RCUK fails to end ‘green’ embargo confusion
Revised open-access guidance leaves unanswered questions
Confusion and controversy continue to abound over the length of time before research must be made freely available through the “green” open-access route, despite Research Councils UK’s publication of revised policy guidance last week.
During the Lords inquiry, it emerged that RCUK had adopted a “decision tree” based on the Publishers Association’s reading of the government’s response to the Finch report, on which UK open-access policy is based.
The tree, which is endorsed by the government, makes clear that where no funding is available to pay “gold” open-access article fees, the embargo length for papers made available via the repository-based green route should be 12 months for science and 24 months for other subjects, rather than the six and 12 months stipulated in RCUK’s policy.
Rick Rylance, RCUK chief executive, told the committee that the shorter embargoes would not be enforced during a five-year transition period to open access, and that the revised guidance would make this clear. However, the guidance reiterates that the shorter embargo periods remain RCUK policy except where funding for gold has run out.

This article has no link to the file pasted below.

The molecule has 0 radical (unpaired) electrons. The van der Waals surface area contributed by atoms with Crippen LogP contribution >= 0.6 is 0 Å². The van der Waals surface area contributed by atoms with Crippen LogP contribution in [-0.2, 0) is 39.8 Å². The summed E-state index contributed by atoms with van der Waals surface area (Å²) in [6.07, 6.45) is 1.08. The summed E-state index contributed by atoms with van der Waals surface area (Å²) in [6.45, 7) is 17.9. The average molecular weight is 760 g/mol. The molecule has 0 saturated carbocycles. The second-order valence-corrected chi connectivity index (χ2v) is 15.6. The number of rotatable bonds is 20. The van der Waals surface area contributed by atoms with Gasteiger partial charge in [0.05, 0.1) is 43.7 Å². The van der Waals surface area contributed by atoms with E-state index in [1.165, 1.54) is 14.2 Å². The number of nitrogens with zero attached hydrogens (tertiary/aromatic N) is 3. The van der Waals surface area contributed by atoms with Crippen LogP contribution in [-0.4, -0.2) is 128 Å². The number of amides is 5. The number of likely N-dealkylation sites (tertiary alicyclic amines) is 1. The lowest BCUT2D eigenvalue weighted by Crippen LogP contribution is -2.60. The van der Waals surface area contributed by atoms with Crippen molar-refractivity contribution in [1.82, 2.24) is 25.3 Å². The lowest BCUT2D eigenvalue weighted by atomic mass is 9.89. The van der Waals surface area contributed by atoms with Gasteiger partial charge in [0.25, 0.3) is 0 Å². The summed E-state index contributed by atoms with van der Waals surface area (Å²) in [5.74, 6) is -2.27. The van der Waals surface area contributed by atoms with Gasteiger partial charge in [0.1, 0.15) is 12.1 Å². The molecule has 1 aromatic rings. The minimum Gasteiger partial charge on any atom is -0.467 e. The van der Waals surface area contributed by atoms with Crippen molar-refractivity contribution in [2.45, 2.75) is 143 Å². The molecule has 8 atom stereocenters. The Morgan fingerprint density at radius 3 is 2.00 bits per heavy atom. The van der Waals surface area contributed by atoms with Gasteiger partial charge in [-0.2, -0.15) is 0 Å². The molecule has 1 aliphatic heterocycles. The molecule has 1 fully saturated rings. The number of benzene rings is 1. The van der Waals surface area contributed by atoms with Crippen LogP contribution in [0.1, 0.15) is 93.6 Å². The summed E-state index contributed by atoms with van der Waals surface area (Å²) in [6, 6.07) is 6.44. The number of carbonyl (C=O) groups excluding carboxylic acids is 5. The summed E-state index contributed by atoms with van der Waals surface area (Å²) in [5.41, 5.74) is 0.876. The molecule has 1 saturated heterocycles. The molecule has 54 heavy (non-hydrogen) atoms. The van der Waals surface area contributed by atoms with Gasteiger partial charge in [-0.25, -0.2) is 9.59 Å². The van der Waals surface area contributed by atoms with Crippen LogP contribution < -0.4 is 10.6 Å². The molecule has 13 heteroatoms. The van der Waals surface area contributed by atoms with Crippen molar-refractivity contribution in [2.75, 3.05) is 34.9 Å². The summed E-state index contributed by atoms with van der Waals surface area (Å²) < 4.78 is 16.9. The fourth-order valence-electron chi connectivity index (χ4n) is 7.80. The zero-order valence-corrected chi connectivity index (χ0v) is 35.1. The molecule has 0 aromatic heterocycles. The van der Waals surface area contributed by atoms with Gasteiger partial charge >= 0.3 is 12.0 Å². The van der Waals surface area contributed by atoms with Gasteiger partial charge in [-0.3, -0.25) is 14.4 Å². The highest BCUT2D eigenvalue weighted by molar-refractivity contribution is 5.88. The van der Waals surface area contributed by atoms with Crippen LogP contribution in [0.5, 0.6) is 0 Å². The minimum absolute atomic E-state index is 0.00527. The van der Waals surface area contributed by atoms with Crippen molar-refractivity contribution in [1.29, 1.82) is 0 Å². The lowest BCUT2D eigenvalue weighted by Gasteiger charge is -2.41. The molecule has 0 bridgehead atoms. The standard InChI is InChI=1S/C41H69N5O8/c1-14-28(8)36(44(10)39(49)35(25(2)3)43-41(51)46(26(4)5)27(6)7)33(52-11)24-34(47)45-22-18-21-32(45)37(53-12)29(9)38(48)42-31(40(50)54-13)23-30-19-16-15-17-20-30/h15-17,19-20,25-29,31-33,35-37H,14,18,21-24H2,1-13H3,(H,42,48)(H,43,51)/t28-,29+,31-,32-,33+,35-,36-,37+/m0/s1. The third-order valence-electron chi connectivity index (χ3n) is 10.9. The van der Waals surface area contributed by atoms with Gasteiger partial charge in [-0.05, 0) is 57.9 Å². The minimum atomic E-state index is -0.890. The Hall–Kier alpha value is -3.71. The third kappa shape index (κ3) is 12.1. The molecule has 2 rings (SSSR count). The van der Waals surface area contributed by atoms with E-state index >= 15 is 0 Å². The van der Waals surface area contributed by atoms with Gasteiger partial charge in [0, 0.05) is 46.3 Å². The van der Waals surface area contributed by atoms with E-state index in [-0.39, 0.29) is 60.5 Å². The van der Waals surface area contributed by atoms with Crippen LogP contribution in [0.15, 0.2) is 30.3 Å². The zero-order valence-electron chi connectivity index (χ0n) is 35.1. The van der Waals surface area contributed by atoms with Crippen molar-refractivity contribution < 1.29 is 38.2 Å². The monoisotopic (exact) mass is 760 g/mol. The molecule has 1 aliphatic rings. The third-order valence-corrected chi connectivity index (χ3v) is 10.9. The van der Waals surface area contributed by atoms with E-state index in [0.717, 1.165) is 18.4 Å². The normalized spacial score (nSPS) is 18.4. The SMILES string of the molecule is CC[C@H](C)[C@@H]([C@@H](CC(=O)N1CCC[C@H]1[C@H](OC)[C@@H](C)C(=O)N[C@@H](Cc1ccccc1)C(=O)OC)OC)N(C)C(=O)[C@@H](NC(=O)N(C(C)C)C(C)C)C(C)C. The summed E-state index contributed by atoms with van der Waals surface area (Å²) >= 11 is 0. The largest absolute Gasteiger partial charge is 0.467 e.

It also makes clear that while RCUK prefers gold to green, the choice ultimately lies with researchers and institutions.
An RCUK spokeswoman confirmed that even when funding for gold is still available via universities’ RCUK-provided block grants, researchers could still choose the green option with its shorter embargo periods.
But this reading of the decision tree was disputed by a spokeswoman for the Publishers Association. She insisted that if funds and gold options were available, researchers should choose gold.
“The only instance in which green with six/12-month embargoes would be countenanced is where the publisher does not offer gold,” she said.
The association’s chief executive, Richard Mollet, also expressed concern over RCUK’s continued insistence on a six-month embargo for work funded by the Medical Research Council, even when no gold funding is available.
RCUK pointed out that this had been MRC policy since 2006, but Mr Mollet said it was “at odds with the Finch recommendations and government policy”, and was unsustainable for most medical titles.
In a hearing of the Lords committee, David Willetts, the universities and science minister, described RCUK’s shorter embargo periods as “the nirvana of which they dream” rather than the policy reality.
However, a spokeswoman for the Department for Business, Innovation and Skills supported the position set out in RCUK’s revised guidance. She said that although the government and RCUK had a “strong preference” for gold if the funds were available, researchers were not compelled to choose it.
Another senior publishing source, who did not want to be named, said it was the “clear understanding of all publishers” that the decision tree entailed that the shorter embargo periods applied only if gold funding was unavailable.
“The only measure of availability…is whether it is available to the author for a specific paper in a specific journal, not whether there is funding available in the institution’s publication fund,” he added.